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Government still failing on customary land

Eddie Tanago (2)
Eddie Tanago -  Even under Marape, the  government is still disenfranchising customary landowners and diluting rural resilience

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PORT MORESBY - The Land Minister’s announcement of a new pilot project to further disenfranchise customary landowners is part of a misguided promotion of private sector greed over people’s need for income generation.

The Papua New Guinea government should be focused on empowering rural people to build resilient communities on their own land rather than serving the greed of foreign owned banks and big corporations.

The first glaring omission in the minister’s statement is how the government is going to obtain the free prior informed consent of customary landowners to the alienation of their birthright.

Free prior informed consent is the issue that has undermined the legality of logging permits and mining leases for decades and was at the heart of the illegal SABL land grab.

Incorporated Land Groups were never intended to be a vehicle for giving consent and history shows most of them have not been properly formed or run.

Landowner companies are even more unrepresentative and open to abuse.

The PNG government has also yet to deal with the horrendous corruption, fraud and mismanagement in the Department of Lands.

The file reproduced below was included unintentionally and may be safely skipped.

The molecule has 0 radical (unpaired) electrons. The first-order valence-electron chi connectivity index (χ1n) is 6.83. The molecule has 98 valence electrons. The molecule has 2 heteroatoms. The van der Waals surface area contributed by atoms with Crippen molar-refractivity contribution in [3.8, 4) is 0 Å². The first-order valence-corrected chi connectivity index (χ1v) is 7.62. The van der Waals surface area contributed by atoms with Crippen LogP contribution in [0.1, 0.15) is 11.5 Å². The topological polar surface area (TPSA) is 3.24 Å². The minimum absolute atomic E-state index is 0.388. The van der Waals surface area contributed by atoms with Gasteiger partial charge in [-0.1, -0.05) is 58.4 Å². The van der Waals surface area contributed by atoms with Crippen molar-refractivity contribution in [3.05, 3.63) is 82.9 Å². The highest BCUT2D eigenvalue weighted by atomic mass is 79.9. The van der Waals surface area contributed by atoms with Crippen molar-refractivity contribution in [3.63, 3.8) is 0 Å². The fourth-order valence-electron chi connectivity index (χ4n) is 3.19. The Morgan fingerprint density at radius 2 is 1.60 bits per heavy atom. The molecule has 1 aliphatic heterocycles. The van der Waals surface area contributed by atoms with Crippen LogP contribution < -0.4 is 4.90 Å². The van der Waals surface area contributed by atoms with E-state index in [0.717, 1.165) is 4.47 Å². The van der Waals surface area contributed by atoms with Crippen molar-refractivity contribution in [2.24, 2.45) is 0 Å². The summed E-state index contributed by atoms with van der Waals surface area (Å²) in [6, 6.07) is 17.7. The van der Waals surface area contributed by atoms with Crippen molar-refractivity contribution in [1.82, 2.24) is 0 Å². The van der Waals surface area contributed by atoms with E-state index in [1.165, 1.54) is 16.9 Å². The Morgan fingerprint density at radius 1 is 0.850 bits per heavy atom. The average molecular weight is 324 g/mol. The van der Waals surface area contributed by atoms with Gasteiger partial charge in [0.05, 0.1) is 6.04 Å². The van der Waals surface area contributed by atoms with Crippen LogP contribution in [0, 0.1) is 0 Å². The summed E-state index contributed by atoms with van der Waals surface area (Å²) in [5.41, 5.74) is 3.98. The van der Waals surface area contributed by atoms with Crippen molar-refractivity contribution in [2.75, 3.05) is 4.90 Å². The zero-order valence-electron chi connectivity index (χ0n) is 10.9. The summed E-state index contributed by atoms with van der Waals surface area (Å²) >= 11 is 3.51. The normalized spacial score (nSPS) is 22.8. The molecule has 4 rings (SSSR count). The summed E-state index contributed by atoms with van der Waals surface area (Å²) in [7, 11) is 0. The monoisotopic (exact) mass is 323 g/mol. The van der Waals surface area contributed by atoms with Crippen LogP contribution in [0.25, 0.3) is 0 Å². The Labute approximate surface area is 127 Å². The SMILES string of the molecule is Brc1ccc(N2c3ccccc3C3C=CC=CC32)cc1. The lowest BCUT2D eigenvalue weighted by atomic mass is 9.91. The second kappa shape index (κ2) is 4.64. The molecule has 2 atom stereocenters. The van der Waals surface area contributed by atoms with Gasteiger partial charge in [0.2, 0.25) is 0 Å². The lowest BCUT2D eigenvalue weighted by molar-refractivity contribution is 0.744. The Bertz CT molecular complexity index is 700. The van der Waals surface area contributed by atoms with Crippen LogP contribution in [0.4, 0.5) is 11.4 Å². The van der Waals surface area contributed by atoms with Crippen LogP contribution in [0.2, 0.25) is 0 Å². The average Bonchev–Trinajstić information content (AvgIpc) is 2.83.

The establishment of a safe, secure and clean land administration system must be a prerequisite to any new schemes or pilot projects involving customary land.

The Lands Minister is confusing completely different development issues that need radically different solutions.

  1. The need for urban land for housing and private businesses can be dealt with under existing state acquisition provisions in the Lands Act and issuing fixed term leases. Such leases can already be used as collateral for bank loans.

  2. Resettlement for mining or other resource extraction is an entirely different proposition. This requires a long-term solution that will provide for the ongoing needs of entire communities across multiple generations. These needs cannot be met through fixed term leases.

  3. The SABL leases are a different case again. The leases have been declared unlawful because of the lack of free prior informed consent from local communities. By law the leases must be revoked and the land returned to local communities. It is then for them to decide on how the land will be used in the future and not for the government to dictate.

There can be no ‘one-size-fits-all’ approach to such a disparate set of development issues and for the minister to pretend otherwise is further proof the government is completely out of its depth when dealing with customary land issues.


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